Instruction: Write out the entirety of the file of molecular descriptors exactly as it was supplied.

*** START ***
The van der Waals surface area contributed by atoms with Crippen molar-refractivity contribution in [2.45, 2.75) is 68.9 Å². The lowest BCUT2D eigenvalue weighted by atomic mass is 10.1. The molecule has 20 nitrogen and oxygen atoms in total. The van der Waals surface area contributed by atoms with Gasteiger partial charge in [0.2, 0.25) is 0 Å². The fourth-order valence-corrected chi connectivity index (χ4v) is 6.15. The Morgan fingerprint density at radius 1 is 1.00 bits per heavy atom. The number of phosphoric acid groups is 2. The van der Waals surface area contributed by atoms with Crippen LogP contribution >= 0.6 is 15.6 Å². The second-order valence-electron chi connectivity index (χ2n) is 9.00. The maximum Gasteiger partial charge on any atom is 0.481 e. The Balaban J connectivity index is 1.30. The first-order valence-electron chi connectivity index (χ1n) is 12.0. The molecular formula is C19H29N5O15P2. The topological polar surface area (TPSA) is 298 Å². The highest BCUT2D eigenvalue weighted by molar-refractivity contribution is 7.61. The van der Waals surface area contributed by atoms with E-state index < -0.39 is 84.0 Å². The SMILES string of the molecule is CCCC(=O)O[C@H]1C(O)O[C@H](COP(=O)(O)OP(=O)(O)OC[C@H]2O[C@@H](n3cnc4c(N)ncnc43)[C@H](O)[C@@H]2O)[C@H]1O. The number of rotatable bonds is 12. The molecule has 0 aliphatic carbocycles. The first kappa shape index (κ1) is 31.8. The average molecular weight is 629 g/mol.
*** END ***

The van der Waals surface area contributed by atoms with Crippen molar-refractivity contribution in [2.45, 2.75) is 68.9 Å². The lowest BCUT2D eigenvalue weighted by atomic mass is 10.1. The molecule has 20 nitrogen and oxygen atoms in total. The van der Waals surface area contributed by atoms with Gasteiger partial charge in [0.2, 0.25) is 0 Å². The fourth-order valence-corrected chi connectivity index (χ4v) is 6.15. The Morgan fingerprint density at radius 1 is 1.00 bits per heavy atom. The number of phosphoric acid groups is 2. The van der Waals surface area contributed by atoms with Crippen LogP contribution >= 0.6 is 15.6 Å². The second-order valence-electron chi connectivity index (χ2n) is 9.00. The maximum Gasteiger partial charge on any atom is 0.481 e. The Balaban J connectivity index is 1.30. The first-order valence-electron chi connectivity index (χ1n) is 12.0. The molecular formula is C19H29N5O15P2. The topological polar surface area (TPSA) is 298 Å². The highest BCUT2D eigenvalue weighted by molar-refractivity contribution is 7.61. The van der Waals surface area contributed by atoms with E-state index < -0.39 is 84.0 Å². The SMILES string of the molecule is CCCC(=O)O[C@H]1C(O)O[C@H](COP(=O)(O)OP(=O)(O)OC[C@H]2O[C@@H](n3cnc4c(N)ncnc43)[C@H](O)[C@@H]2O)[C@H]1O. The number of rotatable bonds is 12. The molecule has 0 aliphatic carbocycles. The first kappa shape index (κ1) is 31.8. The average molecular weight is 629 g/mol.